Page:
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Startup investments in Southeast Asia nearly double despite COVID

SINGAPORE — Investment in Southeast Asian startups jumped in the April-June quarter despite headwinds from the coronavirus pandemic, led by e-commerce and fintech companies that gained momentum as COVID-19 reshapes home and the workplace.

According to data compiled by Singapore-based startup information platform DealStreetAsia, the value of fundraising deals in the region rose 91% on the year to $2.7 billion, while the number of transactions climbed 59% to 184 for the three months through June, up from 116 in the same period a year earlier.

During the quarter, many countries were under lockdown, which limited deal making opportunities. And uncertainty dampened sentiment among some investors. But others put cash on the table. “A significant amount of capital was raised by various venture capital funds last year,” Kuo-Yi Lim, co-founder and managing partner at Singapore-based Monk’s Hill Ventures, which invests in the region’s startups, told the Nikkei Asian Review, pointing out that most deals were in the pipeline from early in the year.

Since the mid-2010s, Southeast Asia’s startup funding boom has been led by Singapore’s Grab and Indonesia’s Gojek, the two big ride-hailing companies in the region. In the first quarter of 2020, they together raised more than $2 billion, about 70% of the regional total.

Data for the latest quarter paints a different picture: Leading the region were the e-commerce sector, which raised $691 million, logistics, at $360 million, and fintech at $496 million. Some locally operating companies also pulled in considerable funds, indicating the pandemic has created opportunities for a broader range of new companies.

The biggest capital raiser for the quarter was Indonesian e-commerce unicorn Tokopedia, which secured $500 million from Singapore state investment firm Temasek Holdings, as reported by DealStreetAsia.

Tiki, a Vietnamese e-commerce company, raised $130 million in a deal led by private equity fund Northstar Group. It saw “significant growth in customers’ shopping needs [during the pandemic], especially for face masks, hand washes and necessities,” according to Ngo Hoang Gia Khanh, Tiki’s group vice president for corporate development.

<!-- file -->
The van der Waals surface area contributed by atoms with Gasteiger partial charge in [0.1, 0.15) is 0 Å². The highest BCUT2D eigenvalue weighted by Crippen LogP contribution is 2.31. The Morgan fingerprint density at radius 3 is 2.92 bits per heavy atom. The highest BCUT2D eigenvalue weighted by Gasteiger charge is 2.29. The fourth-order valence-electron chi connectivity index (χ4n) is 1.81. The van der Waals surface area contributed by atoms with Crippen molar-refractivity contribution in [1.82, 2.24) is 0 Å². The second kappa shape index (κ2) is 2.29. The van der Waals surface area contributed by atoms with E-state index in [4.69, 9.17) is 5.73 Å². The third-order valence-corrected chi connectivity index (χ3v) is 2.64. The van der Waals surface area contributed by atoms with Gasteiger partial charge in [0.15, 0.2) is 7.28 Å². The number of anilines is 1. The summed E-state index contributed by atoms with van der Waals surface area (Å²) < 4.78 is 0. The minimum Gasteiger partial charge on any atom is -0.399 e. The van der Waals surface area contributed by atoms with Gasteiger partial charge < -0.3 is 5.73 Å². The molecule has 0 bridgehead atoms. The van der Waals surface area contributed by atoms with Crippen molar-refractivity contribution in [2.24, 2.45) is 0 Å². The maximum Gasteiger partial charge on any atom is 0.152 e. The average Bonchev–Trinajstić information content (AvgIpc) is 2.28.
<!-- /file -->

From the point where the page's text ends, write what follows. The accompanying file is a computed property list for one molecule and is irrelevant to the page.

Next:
Competition in Vietnam’s e-commerce business is heating up among both local and regional players, but Tiki differentiates itself with its unique services. Using a nationwide network of order fulfillment centers, it offers an express delivery service called TikiNow. The service ships parcels to the customer within two hours of receiving an order, which is faster than rivals, Tiki says. It also offers free, immediate installation for heavy and bulky items.

As demand for online shopping grows in Southeast Asia, logistics and delivery startups have also picked up steam. Singapore’s Ninja Van in May announced a $279 million fundraising round, and Indonesia’s Kargo Technologies pulled in $31 million.

Fintech also has rising stars. Voyager Innovations, the company behind Philippine mobile payment app Paymaya, raised $120 million in April from existing shareholders, including U.S. private equity fund KKR and Chinese tech giant Tencent Holdings. The funding round, its first since 2018, gave the company additional financial muscle to compete with domestic rival Mynt, which is backed by Alibaba Group Holding.

The fundraising came as demand for digital financial services exploded in the Philippines amid the lockdown. In the six months through June, Paymaya reported a 150% on-year increase in transaction volume, helped by mobile payments and remittances. The company also helped distribute government cash handouts to Filipinos.

In Myanmar, Digital Money Myanmar, known for its Wave Money brand, announced in May that China’s Ant Financial Group, operator of Alipay, will invest $73.5…

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